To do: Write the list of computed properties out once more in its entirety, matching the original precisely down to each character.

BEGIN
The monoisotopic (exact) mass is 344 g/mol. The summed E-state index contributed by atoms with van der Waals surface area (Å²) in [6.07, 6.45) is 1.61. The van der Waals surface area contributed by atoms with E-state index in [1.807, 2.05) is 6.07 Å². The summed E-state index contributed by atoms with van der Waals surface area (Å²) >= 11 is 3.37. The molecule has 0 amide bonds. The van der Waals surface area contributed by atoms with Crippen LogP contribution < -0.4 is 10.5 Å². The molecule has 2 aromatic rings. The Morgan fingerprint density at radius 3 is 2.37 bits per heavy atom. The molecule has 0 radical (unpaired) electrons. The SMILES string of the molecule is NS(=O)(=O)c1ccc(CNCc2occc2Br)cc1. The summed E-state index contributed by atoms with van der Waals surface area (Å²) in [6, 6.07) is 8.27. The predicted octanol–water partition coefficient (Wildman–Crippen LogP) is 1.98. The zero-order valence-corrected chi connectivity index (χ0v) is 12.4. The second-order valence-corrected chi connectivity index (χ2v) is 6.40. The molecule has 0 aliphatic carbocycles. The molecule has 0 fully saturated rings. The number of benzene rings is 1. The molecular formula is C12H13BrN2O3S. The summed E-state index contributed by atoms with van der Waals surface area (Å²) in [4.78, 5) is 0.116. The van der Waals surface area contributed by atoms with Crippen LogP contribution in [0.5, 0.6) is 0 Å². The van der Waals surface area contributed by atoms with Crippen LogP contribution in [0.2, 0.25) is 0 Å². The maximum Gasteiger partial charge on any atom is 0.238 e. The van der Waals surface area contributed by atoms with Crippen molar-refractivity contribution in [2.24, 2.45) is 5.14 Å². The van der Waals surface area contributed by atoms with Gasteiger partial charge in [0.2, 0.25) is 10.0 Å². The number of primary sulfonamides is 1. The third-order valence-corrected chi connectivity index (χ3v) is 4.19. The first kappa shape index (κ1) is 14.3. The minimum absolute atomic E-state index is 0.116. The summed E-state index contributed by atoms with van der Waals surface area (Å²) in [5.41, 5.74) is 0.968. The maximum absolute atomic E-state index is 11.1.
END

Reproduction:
The monoisotopic (exact) mass is 344 g/mol. The summed E-state index contributed by atoms with van der Waals surface area (Å²) in [6.07, 6.45) is 1.61. The van der Waals surface area contributed by atoms with E-state index in [1.807, 2.05) is 6.07 Å². The summed E-state index contributed by atoms with van der Waals surface area (Å²) >= 11 is 3.37. The molecule has 0 amide bonds. The van der Waals surface area contributed by atoms with Crippen LogP contribution < -0.4 is 10.5 Å². The molecule has 2 aromatic rings. The Morgan fingerprint density at radius 3 is 2.37 bits per heavy atom. The molecule has 0 radical (unpaired) electrons. The SMILES string of the molecule is NS(=O)(=O)c1ccc(CNCc2occc2Br)cc1. The summed E-state index contributed by atoms with van der Waals surface area (Å²) in [6, 6.07) is 8.27. The predicted octanol–water partition coefficient (Wildman–Crippen LogP) is 1.98. The zero-order valence-corrected chi connectivity index (χ0v) is 12.4. The second-order valence-corrected chi connectivity index (χ2v) is 6.40. The molecule has 0 aliphatic carbocycles. The molecule has 0 fully saturated rings. The number of benzene rings is 1. The molecular formula is C12H13BrN2O3S. The summed E-state index contributed by atoms with van der Waals surface area (Å²) in [4.78, 5) is 0.116. The van der Waals surface area contributed by atoms with Crippen LogP contribution in [0.5, 0.6) is 0 Å². The van der Waals surface area contributed by atoms with Crippen LogP contribution in [0.2, 0.25) is 0 Å². The maximum Gasteiger partial charge on any atom is 0.238 e. The van der Waals surface area contributed by atoms with Crippen molar-refractivity contribution in [2.24, 2.45) is 5.14 Å². The van der Waals surface area contributed by atoms with Gasteiger partial charge in [0.2, 0.25) is 10.0 Å². The number of primary sulfonamides is 1. The third-order valence-corrected chi connectivity index (χ3v) is 4.19. The first kappa shape index (κ1) is 14.3. The minimum absolute atomic E-state index is 0.116. The summed E-state index contributed by atoms with van der Waals surface area (Å²) in [5.41, 5.74) is 0.968. The maximum absolute atomic E-state index is 11.1.